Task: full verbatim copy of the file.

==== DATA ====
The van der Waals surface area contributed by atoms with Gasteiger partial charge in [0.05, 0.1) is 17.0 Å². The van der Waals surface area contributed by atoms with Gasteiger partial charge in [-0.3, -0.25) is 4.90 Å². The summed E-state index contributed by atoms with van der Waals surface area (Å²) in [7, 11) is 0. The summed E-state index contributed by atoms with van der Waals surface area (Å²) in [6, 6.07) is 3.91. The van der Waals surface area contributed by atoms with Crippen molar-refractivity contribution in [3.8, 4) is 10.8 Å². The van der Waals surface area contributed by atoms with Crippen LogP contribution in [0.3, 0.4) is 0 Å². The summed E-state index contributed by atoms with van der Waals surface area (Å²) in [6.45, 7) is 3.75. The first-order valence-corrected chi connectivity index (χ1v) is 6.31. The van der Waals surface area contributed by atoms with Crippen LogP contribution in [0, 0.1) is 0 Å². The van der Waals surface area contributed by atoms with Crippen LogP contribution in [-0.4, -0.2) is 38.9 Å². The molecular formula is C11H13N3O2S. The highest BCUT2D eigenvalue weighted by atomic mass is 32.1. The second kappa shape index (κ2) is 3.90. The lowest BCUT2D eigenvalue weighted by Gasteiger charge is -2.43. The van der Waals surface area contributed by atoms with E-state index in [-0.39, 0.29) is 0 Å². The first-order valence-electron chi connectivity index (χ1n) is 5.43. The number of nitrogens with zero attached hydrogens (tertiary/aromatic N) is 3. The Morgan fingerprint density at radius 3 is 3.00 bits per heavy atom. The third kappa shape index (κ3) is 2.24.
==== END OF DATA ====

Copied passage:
The van der Waals surface area contributed by atoms with Gasteiger partial charge in [0.05, 0.1) is 17.0 Å². The van der Waals surface area contributed by atoms with Gasteiger partial charge in [-0.3, -0.25) is 4.90 Å². The summed E-state index contributed by atoms with van der Waals surface area (Å²) in [7, 11) is 0. The summed E-state index contributed by atoms with van der Waals surface area (Å²) in [6, 6.07) is 3.91. The van der Waals surface area contributed by atoms with Crippen molar-refractivity contribution in [3.8, 4) is 10.8 Å². The van der Waals surface area contributed by atoms with Crippen LogP contribution in [0.3, 0.4) is 0 Å². The summed E-state index contributed by atoms with van der Waals surface area (Å²) in [6.45, 7) is 3.75. The first-order valence-corrected chi connectivity index (χ1v) is 6.31. The van der Waals surface area contributed by atoms with Crippen LogP contribution in [0, 0.1) is 0 Å². The van der Waals surface area contributed by atoms with Crippen LogP contribution in [-0.4, -0.2) is 38.9 Å². The molecular formula is C11H13N3O2S. The highest BCUT2D eigenvalue weighted by atomic mass is 32.1. The second kappa shape index (κ2) is 3.90. The lowest BCUT2D eigenvalue weighted by Gasteiger charge is -2.43. The van der Waals surface area contributed by atoms with E-state index in [-0.39, 0.29) is 0 Å². The first-order valence-electron chi connectivity index (χ1n) is 5.43. The number of nitrogens with zero attached hydrogens (tertiary/aromatic N) is 3. The Morgan fingerprint density at radius 3 is 3.00 bits per heavy atom. The third kappa shape index (κ3) is 2.24.